“I have a real hatred for Injustice”
Paul Maguire, although from humble beginnings as his first job in a Superquinn store, now stands as the head of RTE’s Prime Time Investigates (PTI) and today addressed the journalism students of UL on the skills needed for investigative journalism.
As the seasoned journalist put it himself, you have to have a real joy and love for the job because sometimes it won’t always love you back. “If you’re standing behind a bush in the lashing rain for six months for the sake of one shot, which is literally what we did, you will feel like saying oh feck this and going home.” But you must really love it, and one of his own reasons for taking such pride and joy in his line of work is that he loves talking to people and hearing their story, “and I have a real hatred for injustice.”
But don’t fool yourself into the idea of becoming a rebellious vigilante of the public’s interest. Mr Maguire stressed that under no circumstances would PTI willingly hand over all or any of their information to Gardaí on an issue before it went to air. “We are not the second arm of the state.”
The job is becoming increasingly harder. There’s long hours, increasing difficulties with the Freedom of Information act, no paid overtime, and hours of waiting. According to Mr Maguire, a good investigation can take up to 18 months – which is true for the case of their documentary Profiting from Prostitution. The investigative piece on the trafficking and conditions of prostitutes in Ireland took over two years to produce.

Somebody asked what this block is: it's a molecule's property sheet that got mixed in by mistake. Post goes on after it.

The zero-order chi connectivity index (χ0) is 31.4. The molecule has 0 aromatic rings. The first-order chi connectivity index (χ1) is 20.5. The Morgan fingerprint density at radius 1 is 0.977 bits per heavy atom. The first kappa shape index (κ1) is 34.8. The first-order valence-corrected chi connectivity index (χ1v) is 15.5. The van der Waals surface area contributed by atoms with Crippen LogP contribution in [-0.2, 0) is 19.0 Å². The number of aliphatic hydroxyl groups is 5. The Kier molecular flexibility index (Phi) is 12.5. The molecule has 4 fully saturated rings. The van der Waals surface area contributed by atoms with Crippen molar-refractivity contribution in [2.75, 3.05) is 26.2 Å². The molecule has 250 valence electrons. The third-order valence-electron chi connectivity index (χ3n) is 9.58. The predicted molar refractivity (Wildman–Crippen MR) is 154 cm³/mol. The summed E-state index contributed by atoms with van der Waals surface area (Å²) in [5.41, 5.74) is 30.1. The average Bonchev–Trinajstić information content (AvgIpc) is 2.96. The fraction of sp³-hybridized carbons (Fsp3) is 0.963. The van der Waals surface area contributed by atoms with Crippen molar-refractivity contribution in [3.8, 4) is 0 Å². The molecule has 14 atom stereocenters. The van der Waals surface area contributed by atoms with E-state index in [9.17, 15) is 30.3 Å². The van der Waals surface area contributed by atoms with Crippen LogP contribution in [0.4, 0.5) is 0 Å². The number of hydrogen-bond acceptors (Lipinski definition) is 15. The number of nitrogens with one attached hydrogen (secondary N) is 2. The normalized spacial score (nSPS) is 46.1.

But the stressed point of his entire message was that the people who you deal with are everything. You must realise that when a victim of whichever violation you are investigating willingly comes to you with information, you must consider yourself honoured. Mr Maguire revealed the extensive aftercare that his team provides to those directly affected by their work.
For example, take their aforementioned documentary on prostitution. They offered the prostitutes they encountered a range of external help from professional bodies, ensured those volunteers who spoke on camera were completely unnoticeable through the use of wigs and voice changes and even returned to those they were worried about to offer more help.
Mr Maguire stressed the importance of ensuring the people you work with are happy and safe. Even on the very last day of production, the RTE team will be willing to remove any content that their interviewees may be uncomfortable with. “When dealing with sensitivity, you must realise that they’re human beings. Don’t forget that fact in your haste to get a good story and reach a deadline.”